The question of aggregating pairwise comparisons to obtain a global ranking over a collection of objects has been of interest for a very long time: be it ranking of online gamers (e.g., MSR’s TrueSkill system) and chess players, aggregating social opinions, or deciding which product to sell based on transactions. In most settings, in addition to obtaining a ranking, finding ‘scores’ for each object (e.g., player’s rating) is of interest for understanding the intensity of the preferences.
In this paper, we propose Rank Centrality, an iterative rank aggregation algorithm for discovering scores for objects (or items) from pairwise comparisons. The algorithm has a natural random walk interpretation over the graph of objects with an edge present between a pair of objects if they are compared; the score, which we call Rank Centrality, of an object turns out to be its stationary probability under this random walk.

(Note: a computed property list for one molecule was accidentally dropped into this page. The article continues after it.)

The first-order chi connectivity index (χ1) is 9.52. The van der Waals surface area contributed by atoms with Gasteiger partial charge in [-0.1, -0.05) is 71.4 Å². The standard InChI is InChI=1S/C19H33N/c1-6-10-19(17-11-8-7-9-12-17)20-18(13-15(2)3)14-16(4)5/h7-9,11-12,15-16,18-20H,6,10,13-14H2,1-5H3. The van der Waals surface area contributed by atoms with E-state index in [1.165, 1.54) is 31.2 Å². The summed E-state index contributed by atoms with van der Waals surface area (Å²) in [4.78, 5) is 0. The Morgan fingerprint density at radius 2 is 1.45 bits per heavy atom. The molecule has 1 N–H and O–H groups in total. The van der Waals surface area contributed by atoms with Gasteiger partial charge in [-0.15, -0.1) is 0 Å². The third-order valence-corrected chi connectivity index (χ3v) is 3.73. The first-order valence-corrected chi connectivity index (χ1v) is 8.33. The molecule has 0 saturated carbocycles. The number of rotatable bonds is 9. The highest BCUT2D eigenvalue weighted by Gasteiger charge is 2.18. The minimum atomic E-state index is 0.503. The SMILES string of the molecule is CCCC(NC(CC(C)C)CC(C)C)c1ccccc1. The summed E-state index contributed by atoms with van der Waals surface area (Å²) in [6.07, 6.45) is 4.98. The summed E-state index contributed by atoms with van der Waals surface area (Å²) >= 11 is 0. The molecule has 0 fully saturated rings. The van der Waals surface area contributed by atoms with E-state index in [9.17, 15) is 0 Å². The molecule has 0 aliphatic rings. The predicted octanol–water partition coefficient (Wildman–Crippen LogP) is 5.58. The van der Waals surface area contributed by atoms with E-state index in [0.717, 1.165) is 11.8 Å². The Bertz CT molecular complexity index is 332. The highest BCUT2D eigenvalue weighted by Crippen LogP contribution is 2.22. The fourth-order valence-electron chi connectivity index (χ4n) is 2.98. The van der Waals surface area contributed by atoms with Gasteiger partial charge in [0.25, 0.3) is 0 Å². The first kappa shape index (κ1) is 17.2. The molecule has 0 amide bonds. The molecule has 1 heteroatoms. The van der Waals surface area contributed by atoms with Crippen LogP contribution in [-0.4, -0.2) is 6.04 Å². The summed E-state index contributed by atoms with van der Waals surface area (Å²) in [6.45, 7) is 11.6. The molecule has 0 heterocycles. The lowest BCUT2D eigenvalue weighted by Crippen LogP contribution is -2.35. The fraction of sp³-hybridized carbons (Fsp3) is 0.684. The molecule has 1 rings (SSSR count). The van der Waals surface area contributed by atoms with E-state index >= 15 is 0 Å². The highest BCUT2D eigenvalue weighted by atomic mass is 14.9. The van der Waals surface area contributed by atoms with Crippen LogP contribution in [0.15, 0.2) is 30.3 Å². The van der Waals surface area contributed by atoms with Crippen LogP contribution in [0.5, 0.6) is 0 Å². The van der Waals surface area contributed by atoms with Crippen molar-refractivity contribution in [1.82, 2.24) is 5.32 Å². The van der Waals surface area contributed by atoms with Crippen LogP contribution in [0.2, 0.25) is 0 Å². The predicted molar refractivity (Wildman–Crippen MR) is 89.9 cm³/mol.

To study the efficacy of the algorithm, we consider the popular Bradley-Terry-Luce (BTL) model (equivalent to the Multinomial Logit (MNL) for pairwise comparisons) in which each object has an associated score that determines the probabilistic outcomes of pairwise comparisons between objects. In terms of the pairwise marginal probabilities, which is the main subject of this paper, the MNL model and the BTL model are identical. We bound the finite sample error rates between the scores assumed by the BTL model and those estimated by our algorithm. In particular, the number of samples required to learn the score well with high probability depends on the structure of the comparison graph. When the Laplacian of the comparison graph has a strictly positive spectral gap, e.g., each item is compared to a subset of randomly chosen items, this leads to dependence on the number of samples that is nearly order optimal.
Experimental evaluations on synthetic data sets generated according to the BTL model show that our algorithm performs as well as the maximum likelihood estimator for that model and outperforms other popular ranking algorithms.